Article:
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Trouble the Saints: 08/15/20
Trouble the Saints by Alaya Dawn Johnson is set in New York on the cusp of the United States's entry into WWII. Phyllis is an assassin driven by prophetic dreams tied to reading the cards. She wants out of the business and a quiet life with her boyfriend Dev, and their mutual friend, Tamara.
This novel has a similar narrative structure to her earlier book, The Summer Prince (2013) but with a vastly different setting. Where one was a futuristic, matriarchal Brazil, this is Harlem and Queens. The first part is told from Phyllis's point of view, the second from Dev's, and the final one from Tamara.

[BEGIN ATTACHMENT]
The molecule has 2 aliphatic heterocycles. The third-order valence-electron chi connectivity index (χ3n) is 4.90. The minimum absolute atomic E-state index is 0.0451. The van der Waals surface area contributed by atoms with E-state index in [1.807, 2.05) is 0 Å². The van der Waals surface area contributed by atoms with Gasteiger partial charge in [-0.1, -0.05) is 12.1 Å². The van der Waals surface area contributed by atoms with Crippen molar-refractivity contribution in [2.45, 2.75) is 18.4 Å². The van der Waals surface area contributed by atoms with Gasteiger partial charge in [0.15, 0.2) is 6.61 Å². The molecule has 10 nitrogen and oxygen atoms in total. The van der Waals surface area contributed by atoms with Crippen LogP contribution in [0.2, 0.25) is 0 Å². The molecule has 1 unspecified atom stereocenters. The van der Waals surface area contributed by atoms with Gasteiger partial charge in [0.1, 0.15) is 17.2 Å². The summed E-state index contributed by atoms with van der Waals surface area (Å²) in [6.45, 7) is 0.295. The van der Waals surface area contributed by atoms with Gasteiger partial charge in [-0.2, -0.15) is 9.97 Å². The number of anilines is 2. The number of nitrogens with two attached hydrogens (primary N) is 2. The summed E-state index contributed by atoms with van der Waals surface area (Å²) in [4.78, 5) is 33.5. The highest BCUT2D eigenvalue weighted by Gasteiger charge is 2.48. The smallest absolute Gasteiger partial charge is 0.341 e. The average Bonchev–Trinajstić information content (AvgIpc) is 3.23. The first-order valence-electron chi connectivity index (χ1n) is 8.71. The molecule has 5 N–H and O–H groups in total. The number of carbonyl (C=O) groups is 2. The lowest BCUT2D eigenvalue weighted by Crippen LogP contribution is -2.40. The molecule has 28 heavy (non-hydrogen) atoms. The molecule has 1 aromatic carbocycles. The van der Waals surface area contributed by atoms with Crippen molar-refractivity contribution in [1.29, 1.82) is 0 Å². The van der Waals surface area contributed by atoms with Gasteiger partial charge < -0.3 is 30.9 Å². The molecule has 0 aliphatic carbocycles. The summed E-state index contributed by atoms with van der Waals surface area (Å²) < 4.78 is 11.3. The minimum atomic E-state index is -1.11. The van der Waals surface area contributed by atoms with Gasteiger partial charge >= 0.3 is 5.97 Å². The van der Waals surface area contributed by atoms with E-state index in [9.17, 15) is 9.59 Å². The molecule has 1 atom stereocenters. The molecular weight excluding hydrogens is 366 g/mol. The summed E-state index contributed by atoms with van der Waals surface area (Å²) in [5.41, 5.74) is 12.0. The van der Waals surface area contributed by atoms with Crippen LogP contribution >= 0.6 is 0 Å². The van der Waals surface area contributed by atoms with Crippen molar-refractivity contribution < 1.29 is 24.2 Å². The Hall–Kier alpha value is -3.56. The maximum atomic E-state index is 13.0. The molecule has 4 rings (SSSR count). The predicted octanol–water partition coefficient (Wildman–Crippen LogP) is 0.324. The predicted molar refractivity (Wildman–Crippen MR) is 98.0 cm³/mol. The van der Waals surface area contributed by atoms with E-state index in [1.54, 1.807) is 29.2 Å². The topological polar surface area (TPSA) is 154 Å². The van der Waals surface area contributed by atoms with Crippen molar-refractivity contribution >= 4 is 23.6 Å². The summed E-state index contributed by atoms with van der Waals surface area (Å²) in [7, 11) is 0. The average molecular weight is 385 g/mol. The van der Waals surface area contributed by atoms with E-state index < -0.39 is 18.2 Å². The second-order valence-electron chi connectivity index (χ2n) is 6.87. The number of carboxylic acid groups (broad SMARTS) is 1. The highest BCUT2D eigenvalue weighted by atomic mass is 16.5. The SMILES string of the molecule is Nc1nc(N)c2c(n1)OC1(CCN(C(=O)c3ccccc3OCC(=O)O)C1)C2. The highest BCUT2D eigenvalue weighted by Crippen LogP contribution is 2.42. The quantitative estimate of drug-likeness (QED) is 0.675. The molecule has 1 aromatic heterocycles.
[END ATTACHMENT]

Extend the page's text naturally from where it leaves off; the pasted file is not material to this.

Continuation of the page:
Beyond the magical aspect, Trouble the Saints is an examination of institutionalized racism. Phyllis can pass as white, something she uses to her advantage when she's working as an assassin. Dev, can too, to some degree. But together they can't. Their child probably won't be able to. While there are gun and knife fights, it's the difficult decisions the three characters have to make on the personal level is where the most compelling conflict lies.